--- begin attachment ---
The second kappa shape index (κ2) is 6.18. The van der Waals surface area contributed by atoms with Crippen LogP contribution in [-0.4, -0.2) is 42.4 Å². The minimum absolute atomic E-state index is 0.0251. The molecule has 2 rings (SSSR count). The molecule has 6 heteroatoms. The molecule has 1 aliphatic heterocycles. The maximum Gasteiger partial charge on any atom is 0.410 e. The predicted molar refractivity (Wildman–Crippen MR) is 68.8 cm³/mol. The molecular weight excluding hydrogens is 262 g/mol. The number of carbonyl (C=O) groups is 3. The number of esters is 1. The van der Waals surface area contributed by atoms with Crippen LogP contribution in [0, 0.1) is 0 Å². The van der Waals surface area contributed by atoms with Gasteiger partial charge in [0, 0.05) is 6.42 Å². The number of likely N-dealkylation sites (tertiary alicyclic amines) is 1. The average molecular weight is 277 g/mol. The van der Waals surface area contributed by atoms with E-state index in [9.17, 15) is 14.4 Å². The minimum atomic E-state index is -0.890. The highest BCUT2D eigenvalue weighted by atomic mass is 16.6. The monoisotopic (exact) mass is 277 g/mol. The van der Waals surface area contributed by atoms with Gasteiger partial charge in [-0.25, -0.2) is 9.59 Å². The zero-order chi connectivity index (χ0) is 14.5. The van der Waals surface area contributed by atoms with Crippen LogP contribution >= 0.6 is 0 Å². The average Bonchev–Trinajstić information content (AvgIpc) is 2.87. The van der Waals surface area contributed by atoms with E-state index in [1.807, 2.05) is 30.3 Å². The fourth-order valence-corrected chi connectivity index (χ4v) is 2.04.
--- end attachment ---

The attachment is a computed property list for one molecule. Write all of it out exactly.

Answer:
The second kappa shape index (κ2) is 6.18. The van der Waals surface area contributed by atoms with Crippen LogP contribution in [-0.4, -0.2) is 42.4 Å². The minimum absolute atomic E-state index is 0.0251. The molecule has 2 rings (SSSR count). The molecule has 6 heteroatoms. The molecule has 1 aliphatic heterocycles. The maximum Gasteiger partial charge on any atom is 0.410 e. The predicted molar refractivity (Wildman–Crippen MR) is 68.8 cm³/mol. The molecular weight excluding hydrogens is 262 g/mol. The number of carbonyl (C=O) groups is 3. The number of esters is 1. The van der Waals surface area contributed by atoms with Crippen LogP contribution in [0, 0.1) is 0 Å². The van der Waals surface area contributed by atoms with Gasteiger partial charge in [0, 0.05) is 6.42 Å². The number of likely N-dealkylation sites (tertiary alicyclic amines) is 1. The average molecular weight is 277 g/mol. The van der Waals surface area contributed by atoms with E-state index in [9.17, 15) is 14.4 Å². The minimum atomic E-state index is -0.890. The highest BCUT2D eigenvalue weighted by atomic mass is 16.6. The monoisotopic (exact) mass is 277 g/mol. The van der Waals surface area contributed by atoms with Gasteiger partial charge in [-0.25, -0.2) is 9.59 Å². The zero-order chi connectivity index (χ0) is 14.5. The van der Waals surface area contributed by atoms with Crippen LogP contribution >= 0.6 is 0 Å². The average Bonchev–Trinajstić information content (AvgIpc) is 2.87. The van der Waals surface area contributed by atoms with E-state index in [1.807, 2.05) is 30.3 Å². The fourth-order valence-corrected chi connectivity index (χ4v) is 2.04.